Shivering in the winter gloaming, How appalling seems your fate,-Destined to be always roaming, Singing for a bit of bread And a shelter for your head! Your sweet voice is all you own, Save the poor, thin clothes you're wearing, And you are not quite alone, For a dog your crust is sharing; Yet o'er many a weary mile You have brought ... a song and smile! I, who have abundant land, Home with comforts beyond measure, Gardens, loggias, and a strand Where a boat awaits my pleasure, Wonder what would be your story, Were I tramp, and you signore! Would you weary of control? Long to slip your gilded tether, And with Leo once more stroll, Heedless of the wind and weather? You could hardly do that all, Once ensconced behind my wall. Every one must make a choice, Life is based on compensation; You have nothing but your voice, I have more, ... but more vexation! Minstrel, you at least are free; Give your smile to slaves like me!

SECLUSION Shut out the World, shut in the Home! The sea is deeper than its foam; Retain the gem, reject the paste; Withdraw from Mammon's feverish haste, Its tumult and its senseless waste. Within are love, and books, and flowers,-Creators of life's happiest hours; Without are those whose baneful call, If once they pass within thy wall, May blight the beauty of it all. Think not they come for love of thee! They seek from ennui to be free, To ask some boon, or tell some tale Which, true or false, will rarely fail To leave behind a poisoned trail. What else indeed can such as they

Invent to pass their time away? Their thoughts revolve round sport and dress, Their reading is the daily press, Their mental life a wilderness. What though their dwellings rise near thine? Propinquity is not a sign Of loyal hearts or kindred views; Thou surely hast a right to choose Whom thou wilt welcome, whom refuse. Decline to let those mar thy joy, Whose manners wound, and words annoy; The vapid, heartless throng eschew; Admit alone,--alas, how few!-The really kind, the really true. Yet when did ever a recluse Escape the baffled crowd's abuse? The social world will ne'er condone Thy preference to live alone Amid resources of thine own. Well, let it scoff, malign, or ... worse! Thou hast an independent purse; Alike to thee its smile or sneer, It hath no power to cause thee fear, Nor is its censure worth a tear. Hence, 'mid thy flowers, Strive not the multitude Regard its humors as the Which winds blow lightly Live thine own life, and books, and trees to please; spray o'er the bay; win the day!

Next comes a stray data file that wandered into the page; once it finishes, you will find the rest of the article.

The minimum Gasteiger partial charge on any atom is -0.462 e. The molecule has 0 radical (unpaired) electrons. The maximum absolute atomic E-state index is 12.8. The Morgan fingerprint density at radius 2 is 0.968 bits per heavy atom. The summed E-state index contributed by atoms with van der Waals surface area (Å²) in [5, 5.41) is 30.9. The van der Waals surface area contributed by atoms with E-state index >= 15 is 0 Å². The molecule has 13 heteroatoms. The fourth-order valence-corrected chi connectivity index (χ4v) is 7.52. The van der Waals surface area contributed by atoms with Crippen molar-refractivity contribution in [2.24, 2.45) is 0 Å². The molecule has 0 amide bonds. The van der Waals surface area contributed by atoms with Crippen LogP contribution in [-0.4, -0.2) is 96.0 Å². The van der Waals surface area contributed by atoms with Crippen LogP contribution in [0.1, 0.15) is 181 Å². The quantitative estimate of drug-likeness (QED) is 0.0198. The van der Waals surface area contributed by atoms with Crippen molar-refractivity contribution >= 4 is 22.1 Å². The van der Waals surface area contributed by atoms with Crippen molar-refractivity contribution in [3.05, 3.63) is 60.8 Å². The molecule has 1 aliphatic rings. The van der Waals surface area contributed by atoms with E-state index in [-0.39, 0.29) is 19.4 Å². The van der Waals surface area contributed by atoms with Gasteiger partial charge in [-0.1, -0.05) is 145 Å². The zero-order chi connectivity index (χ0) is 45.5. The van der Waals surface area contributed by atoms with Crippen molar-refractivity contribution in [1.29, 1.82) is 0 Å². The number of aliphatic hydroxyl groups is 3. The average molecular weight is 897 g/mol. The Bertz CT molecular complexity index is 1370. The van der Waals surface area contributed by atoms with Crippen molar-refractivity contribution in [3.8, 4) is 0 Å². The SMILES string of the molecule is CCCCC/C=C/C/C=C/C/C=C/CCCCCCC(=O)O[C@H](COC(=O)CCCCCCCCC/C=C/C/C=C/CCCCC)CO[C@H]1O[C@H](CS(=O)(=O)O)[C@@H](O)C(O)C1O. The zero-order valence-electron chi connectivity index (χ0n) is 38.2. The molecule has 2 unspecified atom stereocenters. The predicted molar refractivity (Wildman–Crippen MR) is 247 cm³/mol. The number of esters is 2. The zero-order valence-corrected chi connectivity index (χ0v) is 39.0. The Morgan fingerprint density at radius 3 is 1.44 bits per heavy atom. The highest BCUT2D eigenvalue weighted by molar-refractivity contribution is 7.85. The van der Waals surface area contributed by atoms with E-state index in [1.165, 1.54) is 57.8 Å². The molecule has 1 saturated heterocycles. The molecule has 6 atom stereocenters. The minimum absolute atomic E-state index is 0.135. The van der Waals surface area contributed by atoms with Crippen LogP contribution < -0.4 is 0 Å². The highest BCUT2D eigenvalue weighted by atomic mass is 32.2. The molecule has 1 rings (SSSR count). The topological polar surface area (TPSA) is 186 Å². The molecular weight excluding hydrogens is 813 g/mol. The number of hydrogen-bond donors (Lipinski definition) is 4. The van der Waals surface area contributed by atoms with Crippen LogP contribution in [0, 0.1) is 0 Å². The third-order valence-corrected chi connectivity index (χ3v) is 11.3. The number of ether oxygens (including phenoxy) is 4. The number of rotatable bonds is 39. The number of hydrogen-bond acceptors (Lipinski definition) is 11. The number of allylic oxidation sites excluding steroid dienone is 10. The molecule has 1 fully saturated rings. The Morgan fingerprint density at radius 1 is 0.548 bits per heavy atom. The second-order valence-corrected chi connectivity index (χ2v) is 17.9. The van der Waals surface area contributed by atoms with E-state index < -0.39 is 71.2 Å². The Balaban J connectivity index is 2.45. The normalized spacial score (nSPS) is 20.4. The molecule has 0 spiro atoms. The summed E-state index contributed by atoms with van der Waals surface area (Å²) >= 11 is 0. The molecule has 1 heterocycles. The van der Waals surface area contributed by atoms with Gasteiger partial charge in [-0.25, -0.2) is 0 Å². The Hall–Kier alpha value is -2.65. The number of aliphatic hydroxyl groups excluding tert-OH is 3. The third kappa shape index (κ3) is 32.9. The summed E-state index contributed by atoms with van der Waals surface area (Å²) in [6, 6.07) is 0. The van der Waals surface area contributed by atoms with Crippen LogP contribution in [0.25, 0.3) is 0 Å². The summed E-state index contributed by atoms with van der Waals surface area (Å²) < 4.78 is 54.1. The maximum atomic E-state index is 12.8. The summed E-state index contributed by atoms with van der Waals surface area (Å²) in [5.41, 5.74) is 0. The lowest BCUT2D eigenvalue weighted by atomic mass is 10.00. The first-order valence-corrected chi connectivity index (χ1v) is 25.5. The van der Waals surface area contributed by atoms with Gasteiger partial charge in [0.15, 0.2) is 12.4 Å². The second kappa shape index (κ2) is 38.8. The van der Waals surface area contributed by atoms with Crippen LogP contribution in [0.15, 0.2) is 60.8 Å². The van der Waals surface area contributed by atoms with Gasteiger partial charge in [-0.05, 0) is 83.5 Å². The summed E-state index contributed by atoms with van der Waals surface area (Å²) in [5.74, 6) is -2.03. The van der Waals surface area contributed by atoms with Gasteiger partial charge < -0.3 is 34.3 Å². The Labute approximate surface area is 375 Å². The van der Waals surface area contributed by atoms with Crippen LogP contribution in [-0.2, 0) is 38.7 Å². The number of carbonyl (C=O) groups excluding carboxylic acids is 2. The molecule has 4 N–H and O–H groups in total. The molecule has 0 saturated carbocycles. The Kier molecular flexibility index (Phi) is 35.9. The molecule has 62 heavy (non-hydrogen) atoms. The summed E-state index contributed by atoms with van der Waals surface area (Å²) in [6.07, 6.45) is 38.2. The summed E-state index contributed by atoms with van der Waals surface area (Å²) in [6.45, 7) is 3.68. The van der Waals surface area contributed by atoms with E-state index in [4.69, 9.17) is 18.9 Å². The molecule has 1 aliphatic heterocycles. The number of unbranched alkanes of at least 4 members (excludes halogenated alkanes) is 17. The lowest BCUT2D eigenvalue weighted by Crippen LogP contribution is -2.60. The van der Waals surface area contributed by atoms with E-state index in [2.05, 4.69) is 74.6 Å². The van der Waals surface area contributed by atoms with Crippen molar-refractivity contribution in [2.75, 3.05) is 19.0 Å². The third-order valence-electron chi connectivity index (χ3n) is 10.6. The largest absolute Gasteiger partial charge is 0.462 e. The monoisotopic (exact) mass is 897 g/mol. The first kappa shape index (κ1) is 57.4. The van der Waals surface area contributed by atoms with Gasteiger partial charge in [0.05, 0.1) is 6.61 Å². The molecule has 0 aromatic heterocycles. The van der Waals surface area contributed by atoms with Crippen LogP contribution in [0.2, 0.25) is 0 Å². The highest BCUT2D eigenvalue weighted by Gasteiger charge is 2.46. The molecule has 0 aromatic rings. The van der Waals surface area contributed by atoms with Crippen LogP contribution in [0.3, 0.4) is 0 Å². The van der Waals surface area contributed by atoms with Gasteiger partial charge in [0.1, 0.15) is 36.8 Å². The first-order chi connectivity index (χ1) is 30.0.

ONE MORE With a smile and a kiss he went away; At the gate he turned and waved his hand, Then plunged once more in the sordid fray, Whose strain she could not understand. She really thought that she loved him well, But she loved herself and children more, And realized only when he fell What all his friends had known before. He had always hid his own distress, And answered us with a brave "Not yet," For boys must play and girls must dress, As do their mates in the social set. At least she claimed that this was so, And he too dearly loved them all To spoil their place in the passing show,

And so rode on for a fatal fall. He had earned enough for a simple life, If only they a word had said, So weary was he of the strife; But they were dumb, and he ... is dead! Yes, he is gone, and they are here; And now the purse he died to fill Will keep them well for many a year,-Of course submissive to "God's will"! One victim more in the cruel race With rivals he himself despised, For children who can ne'er replace The father whom they sacrificed.